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some of its members are working on fun side projects that they wouldn’t describe as work, and also because people associate coworking spaces with startups. “We want to be more inclusive of a large swath of society,” he says.
Walk into your neighborhood Cove, and you might see a lawyer doing some paperwork between meetings, a graduate student writing a paper, or, yes, a small team working on their startup. If you have business that day in another part of town, you can pop into a different Cove space because your membership gives you access to all of its locations.
One thing that could help set Cove apart from the crowd of shared-office options is its efforts to foster community among its members. Cove’s app allows users to see who has checked into each location, and it also has a social networking component that allows members to message each other. Furthermore, the company hosts events to encourage camaraderie, such as gatherings to pitch ideas and group outings to see local theater performances, Segal says.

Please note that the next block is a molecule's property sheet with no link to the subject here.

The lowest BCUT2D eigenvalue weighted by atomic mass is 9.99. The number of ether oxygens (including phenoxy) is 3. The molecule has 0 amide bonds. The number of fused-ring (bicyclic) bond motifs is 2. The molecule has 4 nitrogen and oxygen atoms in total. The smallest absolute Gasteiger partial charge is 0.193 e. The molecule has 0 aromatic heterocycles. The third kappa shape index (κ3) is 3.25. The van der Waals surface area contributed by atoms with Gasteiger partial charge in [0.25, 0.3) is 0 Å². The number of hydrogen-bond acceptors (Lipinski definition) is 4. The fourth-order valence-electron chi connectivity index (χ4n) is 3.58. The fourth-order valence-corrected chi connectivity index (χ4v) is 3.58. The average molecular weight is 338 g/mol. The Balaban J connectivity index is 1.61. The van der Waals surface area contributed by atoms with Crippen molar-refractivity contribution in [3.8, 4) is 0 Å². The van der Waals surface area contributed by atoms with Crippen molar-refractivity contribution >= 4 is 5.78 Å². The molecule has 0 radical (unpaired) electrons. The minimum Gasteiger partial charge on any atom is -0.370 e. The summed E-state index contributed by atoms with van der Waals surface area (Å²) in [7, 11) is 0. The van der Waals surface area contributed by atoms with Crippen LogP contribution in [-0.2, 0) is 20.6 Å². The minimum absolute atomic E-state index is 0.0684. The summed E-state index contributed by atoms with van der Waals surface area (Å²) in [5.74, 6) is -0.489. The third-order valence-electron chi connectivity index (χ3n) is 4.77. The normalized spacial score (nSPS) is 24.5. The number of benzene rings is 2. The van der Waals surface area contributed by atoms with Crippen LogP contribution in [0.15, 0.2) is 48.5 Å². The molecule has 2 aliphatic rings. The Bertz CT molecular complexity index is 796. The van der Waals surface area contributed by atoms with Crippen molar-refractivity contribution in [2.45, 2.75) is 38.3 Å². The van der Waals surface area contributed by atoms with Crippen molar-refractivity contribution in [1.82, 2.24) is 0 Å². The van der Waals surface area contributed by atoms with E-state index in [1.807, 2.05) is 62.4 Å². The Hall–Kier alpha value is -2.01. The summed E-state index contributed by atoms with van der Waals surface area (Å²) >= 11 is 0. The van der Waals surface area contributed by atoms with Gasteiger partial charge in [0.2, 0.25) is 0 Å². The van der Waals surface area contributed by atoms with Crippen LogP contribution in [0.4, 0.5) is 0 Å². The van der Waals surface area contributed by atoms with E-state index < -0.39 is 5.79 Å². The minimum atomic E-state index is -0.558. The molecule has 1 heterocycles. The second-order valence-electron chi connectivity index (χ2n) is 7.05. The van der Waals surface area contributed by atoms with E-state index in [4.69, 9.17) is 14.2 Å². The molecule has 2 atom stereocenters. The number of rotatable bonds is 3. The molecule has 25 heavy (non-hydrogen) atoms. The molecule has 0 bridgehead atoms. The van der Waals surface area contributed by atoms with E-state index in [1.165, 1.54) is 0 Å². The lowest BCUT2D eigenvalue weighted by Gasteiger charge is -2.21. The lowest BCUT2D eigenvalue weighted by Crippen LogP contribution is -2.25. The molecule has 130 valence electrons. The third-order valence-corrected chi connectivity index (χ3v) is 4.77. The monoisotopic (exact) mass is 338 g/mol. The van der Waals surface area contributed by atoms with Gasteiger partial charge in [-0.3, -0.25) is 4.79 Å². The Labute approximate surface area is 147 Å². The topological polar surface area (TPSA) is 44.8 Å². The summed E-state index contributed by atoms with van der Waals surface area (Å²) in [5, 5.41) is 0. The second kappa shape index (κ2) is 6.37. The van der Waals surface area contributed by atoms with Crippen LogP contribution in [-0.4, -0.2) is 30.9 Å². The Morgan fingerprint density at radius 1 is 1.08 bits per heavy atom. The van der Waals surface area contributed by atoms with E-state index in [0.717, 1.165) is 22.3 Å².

“When you wrap everything together, it’s a different type of experience,” he says.
Segal declines to share membership numbers or financials for Cove, which has raised nearly $3 million from investors since its founding two years ago. But he says Cove has gotten a “really good response in Boston” and is continuing to expand in Washington, DC, with plans to grow from eight spaces to 10 there.
It won’t happen overnight, but the goal is to have a similar footprint in Boston, Segal says.